New York, as in the city where dreams are dreamed, nourished, and unceremoniously flattened by overloaded subway cars and undermining drinking partners named Slack, recently launched a pilot program to freely and discreetly dispense the emergency contraception pill Plan B in 13 schools across the city. Soon after the Department of Education announced that this was happening, feelings were felt and opinions expressed by disaffected parents of New York teenagers. Most of those feelings and opinions were along the lines of, "But, my child should talk to me about sex!" as if that was a thing that happens on the regular in conservative American households. Now, thanks to a poll from a conservative group, New Yorkers who could before only rail about government omnipotence on talk radio, are having their displeasure felt one biased, agenda-laced poll question at a time.
The inestimable New York Post reported that Chiaroscuro Foundation, an anti-abortion group and, presumably, a psychological terror organization aiming to make art history majors hate themselves, commissioned a poll to find out whether New York parents want to protect their children from soulless government machinery or sign over custody of their children's souls to Mayor Bloomberg's covert demon army of city workers. Guess what the poll found?
That's right, 52.3 percent of respondents with children under 18 did not want the Department of Education dispensing Plan B to high school students. Meanwhile, 42.9 percent approve of the program and 4.8 percent had no idea what day of the week it was, let alone whether they approved or disapproved of the DOE program. As evidence that all parents of teenagers are trying to micromanage their kids' lives, 36.1 percent of respondents wanted the DOE to use an active "opt-in" system so that only students whose parents give advance permission can take advantage of the free contraception (which, according to earlier statements from City Council Speaker Christine Quinn, would pretty much defeat the whole purpose of the program, which will most benefit teenagers whose parents disapprove of contraception in the first place).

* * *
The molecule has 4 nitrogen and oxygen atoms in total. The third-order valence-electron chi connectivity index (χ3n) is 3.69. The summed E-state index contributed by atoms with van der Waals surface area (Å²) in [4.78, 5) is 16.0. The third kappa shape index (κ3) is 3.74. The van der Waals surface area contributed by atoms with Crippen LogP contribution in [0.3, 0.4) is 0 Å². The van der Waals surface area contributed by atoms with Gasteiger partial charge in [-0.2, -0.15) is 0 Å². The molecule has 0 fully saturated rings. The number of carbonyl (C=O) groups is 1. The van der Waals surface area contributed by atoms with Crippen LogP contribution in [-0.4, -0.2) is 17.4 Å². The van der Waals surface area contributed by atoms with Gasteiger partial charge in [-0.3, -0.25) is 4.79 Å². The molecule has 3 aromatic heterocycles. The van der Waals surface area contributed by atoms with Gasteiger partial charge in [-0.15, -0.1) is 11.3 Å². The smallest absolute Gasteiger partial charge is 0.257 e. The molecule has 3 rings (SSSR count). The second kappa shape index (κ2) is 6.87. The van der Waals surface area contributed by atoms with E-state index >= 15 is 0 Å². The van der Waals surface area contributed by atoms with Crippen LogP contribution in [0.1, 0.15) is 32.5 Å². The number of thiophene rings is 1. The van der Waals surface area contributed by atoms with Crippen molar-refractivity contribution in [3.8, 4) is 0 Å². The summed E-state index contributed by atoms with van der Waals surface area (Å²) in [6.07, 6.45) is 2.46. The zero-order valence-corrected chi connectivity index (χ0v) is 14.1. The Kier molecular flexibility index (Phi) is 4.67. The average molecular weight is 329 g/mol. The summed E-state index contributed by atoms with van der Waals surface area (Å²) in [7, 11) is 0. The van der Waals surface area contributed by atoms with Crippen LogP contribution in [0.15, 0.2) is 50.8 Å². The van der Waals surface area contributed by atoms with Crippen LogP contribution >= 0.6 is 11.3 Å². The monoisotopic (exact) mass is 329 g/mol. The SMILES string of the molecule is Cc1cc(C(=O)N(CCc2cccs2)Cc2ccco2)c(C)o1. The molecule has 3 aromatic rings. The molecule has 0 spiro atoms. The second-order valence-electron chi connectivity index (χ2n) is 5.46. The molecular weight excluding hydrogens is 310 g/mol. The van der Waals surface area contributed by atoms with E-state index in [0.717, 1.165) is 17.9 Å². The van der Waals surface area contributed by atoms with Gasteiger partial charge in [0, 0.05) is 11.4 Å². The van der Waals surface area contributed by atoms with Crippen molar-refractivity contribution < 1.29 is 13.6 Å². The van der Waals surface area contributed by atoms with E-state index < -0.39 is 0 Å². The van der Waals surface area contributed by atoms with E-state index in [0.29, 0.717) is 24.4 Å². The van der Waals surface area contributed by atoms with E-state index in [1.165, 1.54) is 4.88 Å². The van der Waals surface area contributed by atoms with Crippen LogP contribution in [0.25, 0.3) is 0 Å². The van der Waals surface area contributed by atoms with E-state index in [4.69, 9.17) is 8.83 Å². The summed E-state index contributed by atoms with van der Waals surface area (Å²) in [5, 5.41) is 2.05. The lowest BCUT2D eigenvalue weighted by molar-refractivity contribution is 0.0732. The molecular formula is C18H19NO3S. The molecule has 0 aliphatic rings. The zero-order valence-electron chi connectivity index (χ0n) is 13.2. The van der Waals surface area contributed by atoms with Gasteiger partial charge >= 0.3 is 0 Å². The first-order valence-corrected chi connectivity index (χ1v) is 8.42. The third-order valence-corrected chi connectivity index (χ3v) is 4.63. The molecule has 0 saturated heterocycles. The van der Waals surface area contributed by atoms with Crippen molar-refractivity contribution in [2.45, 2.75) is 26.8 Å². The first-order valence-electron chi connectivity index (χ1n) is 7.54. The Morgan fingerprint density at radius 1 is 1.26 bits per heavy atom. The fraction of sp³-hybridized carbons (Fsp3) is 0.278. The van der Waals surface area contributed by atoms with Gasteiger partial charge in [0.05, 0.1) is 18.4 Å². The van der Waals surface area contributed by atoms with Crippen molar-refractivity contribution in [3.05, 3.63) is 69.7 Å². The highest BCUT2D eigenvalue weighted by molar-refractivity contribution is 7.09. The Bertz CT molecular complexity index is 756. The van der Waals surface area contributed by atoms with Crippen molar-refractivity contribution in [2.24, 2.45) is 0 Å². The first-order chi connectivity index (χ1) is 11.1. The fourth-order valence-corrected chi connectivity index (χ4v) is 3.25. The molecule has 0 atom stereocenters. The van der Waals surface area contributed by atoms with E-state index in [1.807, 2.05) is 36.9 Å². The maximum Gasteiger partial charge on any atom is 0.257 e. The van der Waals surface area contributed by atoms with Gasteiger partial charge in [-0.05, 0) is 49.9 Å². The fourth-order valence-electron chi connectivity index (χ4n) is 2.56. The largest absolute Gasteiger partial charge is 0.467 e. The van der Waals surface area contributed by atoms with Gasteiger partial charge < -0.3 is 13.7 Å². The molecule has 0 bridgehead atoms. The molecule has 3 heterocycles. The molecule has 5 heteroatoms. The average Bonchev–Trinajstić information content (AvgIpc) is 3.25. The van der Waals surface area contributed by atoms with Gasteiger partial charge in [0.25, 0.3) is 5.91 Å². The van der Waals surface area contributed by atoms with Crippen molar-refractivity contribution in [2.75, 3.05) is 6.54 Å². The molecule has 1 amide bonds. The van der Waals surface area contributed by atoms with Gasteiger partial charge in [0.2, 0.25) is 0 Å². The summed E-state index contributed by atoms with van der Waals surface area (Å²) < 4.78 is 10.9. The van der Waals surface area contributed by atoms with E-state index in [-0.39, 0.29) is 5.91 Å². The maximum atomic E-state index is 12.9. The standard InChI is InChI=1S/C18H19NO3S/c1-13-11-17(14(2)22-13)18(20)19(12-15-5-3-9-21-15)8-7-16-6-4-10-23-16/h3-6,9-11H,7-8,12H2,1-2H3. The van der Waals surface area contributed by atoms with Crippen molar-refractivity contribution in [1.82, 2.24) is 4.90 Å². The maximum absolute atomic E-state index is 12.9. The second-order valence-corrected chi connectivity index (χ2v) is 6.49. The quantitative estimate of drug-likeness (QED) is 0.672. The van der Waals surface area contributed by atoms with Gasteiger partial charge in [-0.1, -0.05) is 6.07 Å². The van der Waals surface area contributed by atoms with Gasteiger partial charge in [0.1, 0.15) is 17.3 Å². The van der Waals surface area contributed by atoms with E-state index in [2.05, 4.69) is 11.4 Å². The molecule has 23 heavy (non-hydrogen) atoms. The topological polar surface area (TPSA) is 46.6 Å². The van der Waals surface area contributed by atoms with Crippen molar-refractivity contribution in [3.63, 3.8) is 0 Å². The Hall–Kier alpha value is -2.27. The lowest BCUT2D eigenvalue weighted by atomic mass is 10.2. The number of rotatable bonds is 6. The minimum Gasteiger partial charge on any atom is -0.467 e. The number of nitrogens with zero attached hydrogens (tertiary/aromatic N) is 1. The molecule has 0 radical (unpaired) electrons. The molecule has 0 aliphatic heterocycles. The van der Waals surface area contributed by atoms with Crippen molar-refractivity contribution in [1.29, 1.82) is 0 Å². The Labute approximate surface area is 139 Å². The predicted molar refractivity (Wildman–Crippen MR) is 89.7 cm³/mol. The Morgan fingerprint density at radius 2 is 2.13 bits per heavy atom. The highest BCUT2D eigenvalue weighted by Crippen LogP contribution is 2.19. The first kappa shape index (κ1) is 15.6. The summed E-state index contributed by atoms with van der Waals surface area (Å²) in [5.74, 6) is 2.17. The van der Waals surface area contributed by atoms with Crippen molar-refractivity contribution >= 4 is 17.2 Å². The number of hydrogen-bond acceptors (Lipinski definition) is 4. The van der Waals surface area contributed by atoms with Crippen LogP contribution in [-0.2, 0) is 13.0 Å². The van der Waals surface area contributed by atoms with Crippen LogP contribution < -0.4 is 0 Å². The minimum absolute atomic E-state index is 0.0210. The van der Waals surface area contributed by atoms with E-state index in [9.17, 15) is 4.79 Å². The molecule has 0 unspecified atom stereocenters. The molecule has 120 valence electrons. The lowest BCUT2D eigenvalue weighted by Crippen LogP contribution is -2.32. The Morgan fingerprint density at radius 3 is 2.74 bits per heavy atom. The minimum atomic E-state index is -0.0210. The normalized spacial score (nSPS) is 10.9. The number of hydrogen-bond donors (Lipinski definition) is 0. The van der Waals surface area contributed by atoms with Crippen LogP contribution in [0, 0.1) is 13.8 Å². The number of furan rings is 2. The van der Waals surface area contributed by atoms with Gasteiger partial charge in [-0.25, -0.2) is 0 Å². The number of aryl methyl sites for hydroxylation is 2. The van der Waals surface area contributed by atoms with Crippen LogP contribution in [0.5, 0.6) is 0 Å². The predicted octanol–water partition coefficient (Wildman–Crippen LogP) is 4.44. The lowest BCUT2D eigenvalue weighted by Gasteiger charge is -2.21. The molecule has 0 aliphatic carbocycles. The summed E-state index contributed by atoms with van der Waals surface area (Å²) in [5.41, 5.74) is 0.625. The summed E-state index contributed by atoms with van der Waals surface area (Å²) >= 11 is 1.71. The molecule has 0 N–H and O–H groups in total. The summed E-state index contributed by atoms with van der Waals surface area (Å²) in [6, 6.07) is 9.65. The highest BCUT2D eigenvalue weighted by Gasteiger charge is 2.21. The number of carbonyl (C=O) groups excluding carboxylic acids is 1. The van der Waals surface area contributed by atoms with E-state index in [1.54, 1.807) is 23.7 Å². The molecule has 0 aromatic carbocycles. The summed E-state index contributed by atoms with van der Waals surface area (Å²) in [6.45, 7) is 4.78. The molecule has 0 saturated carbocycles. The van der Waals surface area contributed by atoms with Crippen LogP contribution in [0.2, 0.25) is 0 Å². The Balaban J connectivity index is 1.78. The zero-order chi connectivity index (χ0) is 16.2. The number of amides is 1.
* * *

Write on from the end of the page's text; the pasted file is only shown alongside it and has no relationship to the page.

DOE spokeswoman Erin Hughes dismissed the poll, explaining that the DOE has more important things to worry about than a conservative group's anti-contraception agenda: "We are not going to comment on the merits of a poll commissioned by a group opposed to comprehensive sex education and birth control." Chiaroscuro Foundation executive director Greg Vowels-Are-For-Losers Pfundstein insisted, however, that the poll questions were posed in an "unbiased" way, and that the results seem to contradict the DOE's claim that a mere 1 to 2 percent opt-out rate at the 13 schools indicates that the Plan B program boasts widespread public support.
Biased as the new poll may be, it reveals some interesting borough-by-borough sentiments, namely that a lot (51.2 percent) of Staten Islanders oppose the program, while only 14.8 percent of people in Manhattan, or the Devil's Vaulting Jungle Gym, can express the same wariness.